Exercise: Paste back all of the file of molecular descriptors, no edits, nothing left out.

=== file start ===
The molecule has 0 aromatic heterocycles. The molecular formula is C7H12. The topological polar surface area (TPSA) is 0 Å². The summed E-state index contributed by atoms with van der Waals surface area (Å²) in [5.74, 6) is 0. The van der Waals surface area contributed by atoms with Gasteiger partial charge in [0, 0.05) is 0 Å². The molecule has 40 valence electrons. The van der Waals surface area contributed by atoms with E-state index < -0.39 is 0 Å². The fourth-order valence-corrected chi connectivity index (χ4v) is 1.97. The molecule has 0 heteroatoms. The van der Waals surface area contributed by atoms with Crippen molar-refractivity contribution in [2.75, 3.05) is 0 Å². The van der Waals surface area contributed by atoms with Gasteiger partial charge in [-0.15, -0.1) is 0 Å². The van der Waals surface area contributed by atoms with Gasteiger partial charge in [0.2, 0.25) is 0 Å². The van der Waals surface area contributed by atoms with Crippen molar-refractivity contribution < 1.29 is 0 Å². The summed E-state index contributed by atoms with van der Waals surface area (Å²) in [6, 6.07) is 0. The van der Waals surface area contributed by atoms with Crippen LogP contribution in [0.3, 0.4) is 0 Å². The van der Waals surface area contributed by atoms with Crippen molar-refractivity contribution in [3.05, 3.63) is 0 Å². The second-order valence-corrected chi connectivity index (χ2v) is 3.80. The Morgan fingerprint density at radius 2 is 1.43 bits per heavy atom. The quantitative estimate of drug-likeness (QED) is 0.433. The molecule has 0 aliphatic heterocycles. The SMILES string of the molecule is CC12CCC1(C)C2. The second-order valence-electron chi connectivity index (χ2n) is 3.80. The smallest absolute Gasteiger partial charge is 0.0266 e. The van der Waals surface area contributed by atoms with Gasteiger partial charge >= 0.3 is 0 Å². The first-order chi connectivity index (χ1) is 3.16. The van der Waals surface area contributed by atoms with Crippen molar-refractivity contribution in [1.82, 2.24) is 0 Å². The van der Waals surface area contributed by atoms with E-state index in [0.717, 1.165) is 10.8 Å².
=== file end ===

The molecule has 0 aromatic heterocycles. The molecular formula is C7H12. The topological polar surface area (TPSA) is 0 Å². The summed E-state index contributed by atoms with van der Waals surface area (Å²) in [5.74, 6) is 0. The van der Waals surface area contributed by atoms with Gasteiger partial charge in [0, 0.05) is 0 Å². The molecule has 40 valence electrons. The van der Waals surface area contributed by atoms with E-state index < -0.39 is 0 Å². The fourth-order valence-corrected chi connectivity index (χ4v) is 1.97. The molecule has 0 heteroatoms. The van der Waals surface area contributed by atoms with Crippen molar-refractivity contribution in [2.75, 3.05) is 0 Å². The van der Waals surface area contributed by atoms with Gasteiger partial charge in [-0.15, -0.1) is 0 Å². The van der Waals surface area contributed by atoms with Gasteiger partial charge in [0.2, 0.25) is 0 Å². The van der Waals surface area contributed by atoms with Crippen molar-refractivity contribution < 1.29 is 0 Å². The summed E-state index contributed by atoms with van der Waals surface area (Å²) in [6, 6.07) is 0. The van der Waals surface area contributed by atoms with Crippen LogP contribution in [0.3, 0.4) is 0 Å². The van der Waals surface area contributed by atoms with Crippen molar-refractivity contribution in [3.05, 3.63) is 0 Å². The second-order valence-corrected chi connectivity index (χ2v) is 3.80. The Morgan fingerprint density at radius 2 is 1.43 bits per heavy atom. The quantitative estimate of drug-likeness (QED) is 0.433. The molecule has 0 aliphatic heterocycles. The SMILES string of the molecule is CC12CCC1(C)C2. The second-order valence-electron chi connectivity index (χ2n) is 3.80. The smallest absolute Gasteiger partial charge is 0.0266 e. The van der Waals surface area contributed by atoms with Gasteiger partial charge >= 0.3 is 0 Å². The first-order chi connectivity index (χ1) is 3.16. The van der Waals surface area contributed by atoms with Crippen molar-refractivity contribution in [1.82, 2.24) is 0 Å². The van der Waals surface area contributed by atoms with E-state index in [0.717, 1.165) is 10.8 Å².